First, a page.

<link rel="stylesheet" type="text/css" href="print.css" media="print" />

That way you can format the printed output of your page in a separate style sheet and keep your regular stylesheet for displaying on screen. I've done this before with decent results -- although it required quite a bit of tweaking to ensure that the printed document comes out the way you want it.

An interesting article on the subject of printing from the web:

A List Apart - Going To Print

Some info from the W3C about CSS print profile:

W3C - CSS Print Profile

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The problem is that the person who submitted this question wants to dynamically change the font size so that when the width changes, the font changes with it. It does make me wonder what setting the font size to 100% will do with that width, though... – Powerlord Oct 1 '08 at 19:36

If you are generating content that is meant to look a specific way, you may want to look into a format that is meant to be printed, like PDF. HTML/CSS is meant to be adaptable to different configurations of screen size, resolution, color-depth, etc. It is not meant for saying a box should be exactly 7.5 inches wide.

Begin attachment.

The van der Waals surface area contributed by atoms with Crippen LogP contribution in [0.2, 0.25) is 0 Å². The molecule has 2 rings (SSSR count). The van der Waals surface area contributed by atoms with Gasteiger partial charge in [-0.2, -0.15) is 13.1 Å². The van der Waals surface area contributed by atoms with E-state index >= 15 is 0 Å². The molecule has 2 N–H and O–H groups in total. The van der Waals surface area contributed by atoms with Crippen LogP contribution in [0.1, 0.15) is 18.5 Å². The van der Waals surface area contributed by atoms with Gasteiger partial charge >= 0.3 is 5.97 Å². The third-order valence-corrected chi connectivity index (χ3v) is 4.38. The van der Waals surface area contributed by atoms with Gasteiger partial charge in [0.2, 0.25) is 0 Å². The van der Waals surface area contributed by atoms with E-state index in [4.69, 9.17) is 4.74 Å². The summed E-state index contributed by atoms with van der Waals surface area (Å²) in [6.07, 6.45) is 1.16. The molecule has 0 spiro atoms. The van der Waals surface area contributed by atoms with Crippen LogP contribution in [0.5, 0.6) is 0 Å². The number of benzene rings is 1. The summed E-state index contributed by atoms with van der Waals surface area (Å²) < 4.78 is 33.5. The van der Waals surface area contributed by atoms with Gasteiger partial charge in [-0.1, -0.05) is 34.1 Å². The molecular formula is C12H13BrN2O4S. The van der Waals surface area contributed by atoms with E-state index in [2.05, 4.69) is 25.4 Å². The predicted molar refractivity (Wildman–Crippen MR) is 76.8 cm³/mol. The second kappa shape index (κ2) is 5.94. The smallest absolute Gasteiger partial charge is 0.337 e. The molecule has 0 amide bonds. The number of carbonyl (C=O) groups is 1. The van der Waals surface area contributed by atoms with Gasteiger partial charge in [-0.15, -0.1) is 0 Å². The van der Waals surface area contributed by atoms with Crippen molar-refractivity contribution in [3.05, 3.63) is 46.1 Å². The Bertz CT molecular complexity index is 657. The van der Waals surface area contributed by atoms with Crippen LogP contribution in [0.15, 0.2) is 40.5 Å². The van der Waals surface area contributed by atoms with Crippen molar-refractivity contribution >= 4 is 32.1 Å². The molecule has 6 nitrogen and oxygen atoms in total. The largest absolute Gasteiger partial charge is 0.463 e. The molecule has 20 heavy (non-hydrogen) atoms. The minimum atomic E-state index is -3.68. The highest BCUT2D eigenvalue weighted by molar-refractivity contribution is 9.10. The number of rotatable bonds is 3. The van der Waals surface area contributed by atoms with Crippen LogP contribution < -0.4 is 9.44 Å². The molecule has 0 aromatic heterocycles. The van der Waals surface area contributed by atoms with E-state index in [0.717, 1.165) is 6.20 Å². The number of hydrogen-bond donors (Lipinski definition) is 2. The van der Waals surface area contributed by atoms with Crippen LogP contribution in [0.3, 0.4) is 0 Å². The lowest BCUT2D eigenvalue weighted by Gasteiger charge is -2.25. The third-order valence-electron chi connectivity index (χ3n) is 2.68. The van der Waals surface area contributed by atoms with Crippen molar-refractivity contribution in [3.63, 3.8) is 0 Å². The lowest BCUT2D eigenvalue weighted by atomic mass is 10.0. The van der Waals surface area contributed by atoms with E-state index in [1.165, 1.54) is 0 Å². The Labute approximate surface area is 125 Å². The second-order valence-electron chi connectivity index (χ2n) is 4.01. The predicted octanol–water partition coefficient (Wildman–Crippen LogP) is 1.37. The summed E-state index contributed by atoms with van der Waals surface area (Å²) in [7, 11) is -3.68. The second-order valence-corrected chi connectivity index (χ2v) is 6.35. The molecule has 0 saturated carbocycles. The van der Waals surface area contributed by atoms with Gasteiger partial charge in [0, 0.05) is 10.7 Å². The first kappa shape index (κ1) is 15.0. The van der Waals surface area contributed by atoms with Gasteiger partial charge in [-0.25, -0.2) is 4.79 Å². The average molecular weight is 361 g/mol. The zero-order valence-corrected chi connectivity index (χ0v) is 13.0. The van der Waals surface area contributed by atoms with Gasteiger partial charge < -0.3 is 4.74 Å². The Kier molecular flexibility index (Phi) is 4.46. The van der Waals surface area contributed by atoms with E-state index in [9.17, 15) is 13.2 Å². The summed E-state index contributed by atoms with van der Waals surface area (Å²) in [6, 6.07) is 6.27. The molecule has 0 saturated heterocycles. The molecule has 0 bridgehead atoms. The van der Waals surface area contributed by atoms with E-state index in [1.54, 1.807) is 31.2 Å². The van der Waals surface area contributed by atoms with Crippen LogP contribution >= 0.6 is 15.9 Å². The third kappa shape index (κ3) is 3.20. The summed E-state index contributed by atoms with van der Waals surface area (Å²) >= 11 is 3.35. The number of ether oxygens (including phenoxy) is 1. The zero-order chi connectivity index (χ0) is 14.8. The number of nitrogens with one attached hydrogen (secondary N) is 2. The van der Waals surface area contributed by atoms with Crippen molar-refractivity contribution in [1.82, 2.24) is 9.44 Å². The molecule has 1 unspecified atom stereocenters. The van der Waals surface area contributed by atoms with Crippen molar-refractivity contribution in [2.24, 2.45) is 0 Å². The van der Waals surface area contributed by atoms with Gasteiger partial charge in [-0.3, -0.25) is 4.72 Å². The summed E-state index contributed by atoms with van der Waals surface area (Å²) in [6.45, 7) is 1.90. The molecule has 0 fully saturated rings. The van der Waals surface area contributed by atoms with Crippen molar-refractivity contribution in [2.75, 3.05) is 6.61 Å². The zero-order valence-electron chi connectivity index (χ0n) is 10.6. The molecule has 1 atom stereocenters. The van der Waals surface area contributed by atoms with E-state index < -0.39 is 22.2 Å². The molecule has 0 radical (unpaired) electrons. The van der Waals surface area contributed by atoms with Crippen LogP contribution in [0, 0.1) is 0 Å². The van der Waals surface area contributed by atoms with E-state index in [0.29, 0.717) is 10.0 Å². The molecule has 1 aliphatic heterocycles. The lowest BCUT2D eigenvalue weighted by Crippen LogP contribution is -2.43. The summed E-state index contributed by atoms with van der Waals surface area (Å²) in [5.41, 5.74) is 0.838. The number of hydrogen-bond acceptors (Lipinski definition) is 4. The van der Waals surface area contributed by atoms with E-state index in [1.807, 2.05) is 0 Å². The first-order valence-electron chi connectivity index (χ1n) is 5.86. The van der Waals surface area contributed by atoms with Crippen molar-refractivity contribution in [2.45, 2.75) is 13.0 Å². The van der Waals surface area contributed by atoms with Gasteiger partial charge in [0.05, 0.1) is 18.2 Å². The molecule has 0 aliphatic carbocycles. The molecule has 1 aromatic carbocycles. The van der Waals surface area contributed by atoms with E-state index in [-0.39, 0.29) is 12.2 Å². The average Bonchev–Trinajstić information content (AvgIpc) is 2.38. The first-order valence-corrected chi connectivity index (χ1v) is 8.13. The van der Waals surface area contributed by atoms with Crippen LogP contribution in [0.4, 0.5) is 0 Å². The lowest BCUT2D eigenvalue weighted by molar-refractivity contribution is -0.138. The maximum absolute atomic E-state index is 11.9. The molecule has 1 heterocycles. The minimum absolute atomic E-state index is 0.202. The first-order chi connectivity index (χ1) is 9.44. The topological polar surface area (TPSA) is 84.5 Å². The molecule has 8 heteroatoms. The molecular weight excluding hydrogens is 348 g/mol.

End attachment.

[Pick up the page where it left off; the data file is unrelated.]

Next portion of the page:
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If CSS wasn't meant for printing, "@media print" should not be part of the spec. – Kev Oct 1 '08 at 19:14

Have you tried

@media print { #test { width: 7in; }}
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Yes, which correctly makes the SPAN itself that big, but the text does not automatically scale to fill it. And to scale the text, AFAICT, I need the DPI the browser is using for printing. – Kev Oct 1 '08 at 19:42

This is a merged answer of what I've learned from the posts of Orion Edwards (especially the link to and Bill.

It seems the answer is actually always 96 DPI, although you're free to run the following (admittedly sloppy) code and I would love to hear if you get a different answer:

var bob = document.body.appendChild(document.createElement('div'));
bob.innerHTML = "<div id='jake' style='width:1in'>j</div>";

As the article says, this number is fairly standard, and isn't affected by your printer or platform, because those use a different DPI.

Even if it isn't, using that above code you could find out the answer you need. Then you can use the DPI in your JavaScript, limiting the clientWidth like Bill did, combined with CSS that uses inches, to have something that prints out correctly so long as the user doesn't do any funky scaling like Orion Edwards mentioned--or at least, after that point, it's up to the user, who may be wanting to do something beyond what the programmer had in mind, like printing out on 11x17 paper something that the programmer designed to fit into 8.5x11, but still, it will "work right" for what the user wants even then.